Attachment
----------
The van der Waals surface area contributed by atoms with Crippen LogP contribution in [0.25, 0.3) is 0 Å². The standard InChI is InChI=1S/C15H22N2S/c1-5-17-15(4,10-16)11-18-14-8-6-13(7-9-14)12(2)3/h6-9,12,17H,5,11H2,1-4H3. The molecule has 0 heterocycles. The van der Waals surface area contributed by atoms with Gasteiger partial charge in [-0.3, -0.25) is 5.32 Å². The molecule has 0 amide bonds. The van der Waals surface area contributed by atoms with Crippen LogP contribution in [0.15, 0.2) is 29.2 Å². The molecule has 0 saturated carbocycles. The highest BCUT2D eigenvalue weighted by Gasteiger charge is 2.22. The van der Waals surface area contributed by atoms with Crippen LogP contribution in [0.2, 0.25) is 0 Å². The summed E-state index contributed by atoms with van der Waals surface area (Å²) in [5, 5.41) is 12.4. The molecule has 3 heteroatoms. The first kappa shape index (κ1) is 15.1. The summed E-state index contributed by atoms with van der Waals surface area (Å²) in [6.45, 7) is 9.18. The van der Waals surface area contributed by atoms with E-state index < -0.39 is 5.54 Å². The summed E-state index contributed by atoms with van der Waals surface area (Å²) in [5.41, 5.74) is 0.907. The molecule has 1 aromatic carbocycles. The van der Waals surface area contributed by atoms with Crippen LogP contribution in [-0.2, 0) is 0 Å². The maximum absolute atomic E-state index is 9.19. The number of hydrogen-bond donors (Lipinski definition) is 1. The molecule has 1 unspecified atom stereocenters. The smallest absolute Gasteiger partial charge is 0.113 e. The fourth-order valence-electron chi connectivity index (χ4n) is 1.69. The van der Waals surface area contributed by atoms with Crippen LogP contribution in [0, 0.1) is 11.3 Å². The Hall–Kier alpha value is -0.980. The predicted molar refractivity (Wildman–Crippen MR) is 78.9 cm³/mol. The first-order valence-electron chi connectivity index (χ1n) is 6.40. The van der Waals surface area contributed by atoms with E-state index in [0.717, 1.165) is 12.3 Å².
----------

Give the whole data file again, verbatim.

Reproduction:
The van der Waals surface area contributed by atoms with Crippen LogP contribution in [0.25, 0.3) is 0 Å². The standard InChI is InChI=1S/C15H22N2S/c1-5-17-15(4,10-16)11-18-14-8-6-13(7-9-14)12(2)3/h6-9,12,17H,5,11H2,1-4H3. The molecule has 0 heterocycles. The van der Waals surface area contributed by atoms with Gasteiger partial charge in [-0.3, -0.25) is 5.32 Å². The molecule has 0 amide bonds. The van der Waals surface area contributed by atoms with Crippen LogP contribution in [0.15, 0.2) is 29.2 Å². The molecule has 0 saturated carbocycles. The highest BCUT2D eigenvalue weighted by Gasteiger charge is 2.22. The van der Waals surface area contributed by atoms with Crippen LogP contribution in [0.2, 0.25) is 0 Å². The summed E-state index contributed by atoms with van der Waals surface area (Å²) in [5, 5.41) is 12.4. The molecule has 3 heteroatoms. The first kappa shape index (κ1) is 15.1. The summed E-state index contributed by atoms with van der Waals surface area (Å²) in [6.45, 7) is 9.18. The van der Waals surface area contributed by atoms with E-state index < -0.39 is 5.54 Å². The summed E-state index contributed by atoms with van der Waals surface area (Å²) in [5.41, 5.74) is 0.907. The molecule has 1 aromatic carbocycles. The van der Waals surface area contributed by atoms with Crippen LogP contribution in [-0.2, 0) is 0 Å². The maximum absolute atomic E-state index is 9.19. The number of hydrogen-bond donors (Lipinski definition) is 1. The molecule has 1 unspecified atom stereocenters. The smallest absolute Gasteiger partial charge is 0.113 e. The fourth-order valence-electron chi connectivity index (χ4n) is 1.69. The van der Waals surface area contributed by atoms with Crippen LogP contribution in [0, 0.1) is 11.3 Å². The Hall–Kier alpha value is -0.980. The predicted molar refractivity (Wildman–Crippen MR) is 78.9 cm³/mol. The first-order valence-electron chi connectivity index (χ1n) is 6.40. The van der Waals surface area contributed by atoms with E-state index in [0.717, 1.165) is 12.3 Å².